Originally published in 1991, this introduction to studying the television audience discusses developments in semiology and cultural studies and their contribution to our understanding of the power of television.
How, in the most precise and intricate sense, does television influence the way we think about the world? What ideological role does it play in contemporary culture? Does TV control us or do we control it? This insightful book assesses the progress in responding to these questions and offers some answers of its own. In the 1980s, with the emergence of semiology and cultural studies in particular, there were a number of significant theoretical developments in our understanding of television's power of which this book provides an overview while also incorporating traditional approaches. It suggests that television influences us ambiguously and unpredictably, depending upon who we are and how we think. Ambiguity does not blunt television's power, it simply diversifies it into a very modern kind of omnipotence. Employing two major qualitative audience studies, this impressive study illustrates its argument with findings that are both unexpected and disturbing.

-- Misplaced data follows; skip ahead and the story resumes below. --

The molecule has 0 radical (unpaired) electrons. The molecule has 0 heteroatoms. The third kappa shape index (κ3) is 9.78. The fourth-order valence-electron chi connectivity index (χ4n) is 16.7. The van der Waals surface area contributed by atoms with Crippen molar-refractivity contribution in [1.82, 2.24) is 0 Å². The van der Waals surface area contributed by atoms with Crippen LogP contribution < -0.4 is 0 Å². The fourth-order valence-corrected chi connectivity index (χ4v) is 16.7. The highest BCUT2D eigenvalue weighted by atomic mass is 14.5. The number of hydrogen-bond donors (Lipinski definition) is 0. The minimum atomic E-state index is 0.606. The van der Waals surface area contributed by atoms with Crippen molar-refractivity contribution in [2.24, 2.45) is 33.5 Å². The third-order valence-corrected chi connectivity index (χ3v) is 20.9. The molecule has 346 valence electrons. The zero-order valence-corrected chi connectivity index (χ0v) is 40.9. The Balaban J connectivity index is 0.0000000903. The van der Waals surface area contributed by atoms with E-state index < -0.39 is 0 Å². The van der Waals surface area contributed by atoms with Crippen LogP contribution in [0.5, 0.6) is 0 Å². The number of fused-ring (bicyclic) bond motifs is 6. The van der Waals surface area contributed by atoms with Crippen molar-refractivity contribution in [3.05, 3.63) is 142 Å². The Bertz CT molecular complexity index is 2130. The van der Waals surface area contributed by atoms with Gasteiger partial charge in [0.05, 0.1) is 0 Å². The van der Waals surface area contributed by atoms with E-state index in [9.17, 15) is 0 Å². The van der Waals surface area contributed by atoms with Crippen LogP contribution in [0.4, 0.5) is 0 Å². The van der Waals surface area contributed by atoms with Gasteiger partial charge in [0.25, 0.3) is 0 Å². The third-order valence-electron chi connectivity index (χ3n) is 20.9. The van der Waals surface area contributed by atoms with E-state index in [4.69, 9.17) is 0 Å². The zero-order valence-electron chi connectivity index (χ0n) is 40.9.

Preface Part 1 1. An Introduction to the TV Audience 2. Rethinking Audience 3. The New Audience Research 4. Gathering Evidence Part 2 5. Two Empirical Studies 6. Behind the News 7. The Power of the Popular Television: The Case of Cosby 8. Conclusion
Reissuing works originally published between 1974 and 1999, Routledge Library Editions: Television offers a selection of scholarship covering the exploration of TV. Volumes vary from general texts on the advent, influence or future of broadcasting to specific studies of television and the elderly, cable television, children and television and television in China. These works cross disciplines such as media studies and psychology with obvious interest to sociologists as well and those researching performance arts subjects.